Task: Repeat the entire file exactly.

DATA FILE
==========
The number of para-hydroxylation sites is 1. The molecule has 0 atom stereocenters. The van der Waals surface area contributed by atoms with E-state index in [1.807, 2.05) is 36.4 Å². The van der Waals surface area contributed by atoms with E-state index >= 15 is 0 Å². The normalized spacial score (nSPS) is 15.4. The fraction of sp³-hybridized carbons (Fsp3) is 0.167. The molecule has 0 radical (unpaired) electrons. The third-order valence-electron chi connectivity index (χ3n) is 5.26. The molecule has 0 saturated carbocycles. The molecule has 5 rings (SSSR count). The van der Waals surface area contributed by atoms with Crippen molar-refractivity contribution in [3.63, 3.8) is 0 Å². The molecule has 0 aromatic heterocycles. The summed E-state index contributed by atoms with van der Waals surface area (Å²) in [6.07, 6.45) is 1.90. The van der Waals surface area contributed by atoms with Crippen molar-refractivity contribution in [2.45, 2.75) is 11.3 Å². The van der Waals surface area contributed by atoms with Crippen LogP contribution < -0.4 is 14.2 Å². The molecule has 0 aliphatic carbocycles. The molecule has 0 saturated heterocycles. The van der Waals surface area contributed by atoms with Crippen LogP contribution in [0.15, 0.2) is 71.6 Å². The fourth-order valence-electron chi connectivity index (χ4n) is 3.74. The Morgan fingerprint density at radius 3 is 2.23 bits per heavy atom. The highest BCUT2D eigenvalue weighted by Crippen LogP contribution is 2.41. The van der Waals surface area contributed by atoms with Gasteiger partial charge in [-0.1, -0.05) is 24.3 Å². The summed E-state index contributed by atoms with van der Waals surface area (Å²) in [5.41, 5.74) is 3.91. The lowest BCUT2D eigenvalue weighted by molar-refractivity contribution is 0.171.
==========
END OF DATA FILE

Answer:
The number of para-hydroxylation sites is 1. The molecule has 0 atom stereocenters. The van der Waals surface area contributed by atoms with E-state index in [1.807, 2.05) is 36.4 Å². The van der Waals surface area contributed by atoms with E-state index >= 15 is 0 Å². The normalized spacial score (nSPS) is 15.4. The fraction of sp³-hybridized carbons (Fsp3) is 0.167. The molecule has 0 radical (unpaired) electrons. The third-order valence-electron chi connectivity index (χ3n) is 5.26. The molecule has 0 saturated carbocycles. The molecule has 5 rings (SSSR count). The van der Waals surface area contributed by atoms with Crippen molar-refractivity contribution in [3.63, 3.8) is 0 Å². The molecule has 0 aromatic heterocycles. The summed E-state index contributed by atoms with van der Waals surface area (Å²) in [6.07, 6.45) is 1.90. The van der Waals surface area contributed by atoms with Crippen molar-refractivity contribution in [2.45, 2.75) is 11.3 Å². The van der Waals surface area contributed by atoms with Crippen LogP contribution < -0.4 is 14.2 Å². The molecule has 0 aliphatic carbocycles. The molecule has 0 saturated heterocycles. The van der Waals surface area contributed by atoms with Crippen LogP contribution in [0.15, 0.2) is 71.6 Å². The fourth-order valence-electron chi connectivity index (χ4n) is 3.74. The Morgan fingerprint density at radius 3 is 2.23 bits per heavy atom. The highest BCUT2D eigenvalue weighted by Crippen LogP contribution is 2.41. The van der Waals surface area contributed by atoms with Gasteiger partial charge in [-0.1, -0.05) is 24.3 Å². The summed E-state index contributed by atoms with van der Waals surface area (Å²) in [5.41, 5.74) is 3.91. The lowest BCUT2D eigenvalue weighted by molar-refractivity contribution is 0.171.